But Miss Mason did not mean quite the same as does the man in the street when she spoke of knowledge. In the “Basis of National Strength,” she gives us a most illuminating definition of knowledge. She says “it is a state out of which persons may pass and into which they may return, but never a store upon which they may draw.” To her, knowledge was so bound up with “living” that the two were inseparable. Again, in the same pamphlet, Miss Mason gives us a negative definition of knowledge. “It is not” she says, “instruction, information, scholarship nor a well-stored memory.” “For too many of us” she says elsewhere “knowledge is a thing of shreds and patches, knowledge of this and of that, with yawning gaps between.” And again, “It is perhaps a beautiful whole, a great unity, embracing God and Man and the Universe, but having many parts . . ., all are necessary and each has its functions.” “Knowledge is the science of the proportion of things.” Yet one more quotation: “Fundamental knowledge is the knowledge of God and while we are ignorant of that principal knowledge, Science, Nature, Literature and History, all remain dumb.”

So we see that knowledge to Miss Mason was a tremendous thing—indeed not a thing at all but a state, just as friendship is a state. It is a condition of happy friendship with God, with man and with nature, in which one’s mind will grow and expand and blossom as happily as a plant in its native clime; the mind being in direct contact with other minds as a plant is surrounded by air; thus the mind drinks in from the Divine, from fellow men and from nature all that is needed for its complete sustenance . . . . It is interesting too to remember how Our Lord always taught people who came to Him; he did not criticise or find fault, but He enlightened their understanding; gave them truer knowledge for their guidance.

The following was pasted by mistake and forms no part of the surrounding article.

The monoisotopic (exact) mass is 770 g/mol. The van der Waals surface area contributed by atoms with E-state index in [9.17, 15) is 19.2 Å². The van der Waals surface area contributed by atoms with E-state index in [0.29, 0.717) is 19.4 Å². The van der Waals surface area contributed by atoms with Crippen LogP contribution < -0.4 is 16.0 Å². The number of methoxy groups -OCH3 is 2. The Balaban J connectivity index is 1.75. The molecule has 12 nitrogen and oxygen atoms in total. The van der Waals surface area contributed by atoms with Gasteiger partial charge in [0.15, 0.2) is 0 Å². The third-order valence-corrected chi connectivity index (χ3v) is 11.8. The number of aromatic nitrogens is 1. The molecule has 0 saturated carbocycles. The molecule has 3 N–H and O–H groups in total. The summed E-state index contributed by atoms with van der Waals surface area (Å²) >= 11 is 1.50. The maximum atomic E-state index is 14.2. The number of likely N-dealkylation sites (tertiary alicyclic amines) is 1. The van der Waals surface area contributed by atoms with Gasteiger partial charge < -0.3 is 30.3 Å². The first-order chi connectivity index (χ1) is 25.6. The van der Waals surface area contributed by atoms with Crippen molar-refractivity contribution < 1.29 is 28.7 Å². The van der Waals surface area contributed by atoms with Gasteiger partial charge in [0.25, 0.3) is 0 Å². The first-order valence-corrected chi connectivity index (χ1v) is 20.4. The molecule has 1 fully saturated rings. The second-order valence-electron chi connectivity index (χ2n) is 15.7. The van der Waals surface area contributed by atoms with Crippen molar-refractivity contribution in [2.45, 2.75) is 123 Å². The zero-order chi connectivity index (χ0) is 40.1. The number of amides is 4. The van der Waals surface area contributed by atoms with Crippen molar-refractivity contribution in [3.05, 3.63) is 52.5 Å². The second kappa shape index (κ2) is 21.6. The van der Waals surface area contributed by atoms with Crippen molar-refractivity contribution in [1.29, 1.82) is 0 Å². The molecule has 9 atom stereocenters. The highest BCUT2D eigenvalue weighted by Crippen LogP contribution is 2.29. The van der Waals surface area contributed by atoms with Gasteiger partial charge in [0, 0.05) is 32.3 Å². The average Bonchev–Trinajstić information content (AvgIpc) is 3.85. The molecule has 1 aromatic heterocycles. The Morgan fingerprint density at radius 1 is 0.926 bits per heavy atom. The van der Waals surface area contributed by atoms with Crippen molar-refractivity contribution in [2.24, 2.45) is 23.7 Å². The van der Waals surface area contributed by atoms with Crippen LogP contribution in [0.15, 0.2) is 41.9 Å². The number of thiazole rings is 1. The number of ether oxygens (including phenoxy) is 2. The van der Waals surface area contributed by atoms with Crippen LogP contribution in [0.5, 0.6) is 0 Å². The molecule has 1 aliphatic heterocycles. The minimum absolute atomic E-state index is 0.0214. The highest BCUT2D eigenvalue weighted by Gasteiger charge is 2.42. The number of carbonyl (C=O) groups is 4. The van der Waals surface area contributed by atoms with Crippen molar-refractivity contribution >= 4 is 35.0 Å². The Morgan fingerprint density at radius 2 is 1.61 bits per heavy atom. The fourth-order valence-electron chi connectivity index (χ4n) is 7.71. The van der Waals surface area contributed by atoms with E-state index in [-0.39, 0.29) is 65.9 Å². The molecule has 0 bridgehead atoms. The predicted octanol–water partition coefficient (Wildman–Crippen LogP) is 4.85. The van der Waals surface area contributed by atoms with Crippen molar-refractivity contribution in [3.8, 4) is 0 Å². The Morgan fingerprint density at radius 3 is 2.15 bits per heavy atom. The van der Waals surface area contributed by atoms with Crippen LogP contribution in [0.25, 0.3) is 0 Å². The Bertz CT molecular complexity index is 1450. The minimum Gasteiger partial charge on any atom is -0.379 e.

May I repeat that definition? It makes so clear how in Miss Mason’s philosophy character cannot exist without knowledge. “Knowledge is a state out of which people may pass and into which they may return but never a store upon which they may draw.” . . . . That is, real knowledge cannot be used as a servant, a crutch, a vaulting stick to be thrown aside when we have passed that final examination and have “arrived.” When so treated knowledge becomes mere information about some particular subject or subjects—and oh! how dull is a “well-informed” person and how untrustworthy are his opinions on people and on life! It is an obvious result, not because he is a specialist, not because he has passed examinations, but because of his attitude towards knowledge—something acquired solely to be made use of.

In Miss Mason herself we have the most wonderful example of her own teaching. We ourselves are mostly so far “outside knowledge” that we wonder and grope when decisions have to be made, but, as an article in the April Review tells us, “she always knew without a second’s hesitation what was the right thing” and afterwards the rightness of her decision was obvious to others.

But Miss Mason’s idea of Education was not only that, it was an atmosphere and a life, but also a discipline. “Without labour there is no profit” she said; but to emphasise this aspect hardly concerns this paper; though it must never be forgotten, since no one believed more strongly than she that knowledge is only for those who have the will to labour earnestly for it; it cannot be freely given by anyone.

Perhaps I have been able to show dimly the amazing breadth of Miss Mason’s ideal. But as to balance there are some who seem to think that the scales of her favour were weighted on the side of letters rather than of things. Well, it may be so. She did believe that knowledge of God, of our fellow men, of living nature was more life-giving than knowledge of things. But she did not, as some people imagine, rule science, for example, out of her scheme of education. In fact, she says, “For our generation, science seems to me to be the way of intellectual advance,” though, “For the most part science as she is taught leaves us cold. But the fault is not in the science, but in our presentation of it.” And again, “Natural Science should be taught through field-work or other immediate channel. Huxley told us long ago that Science should be taught in schools as common information.”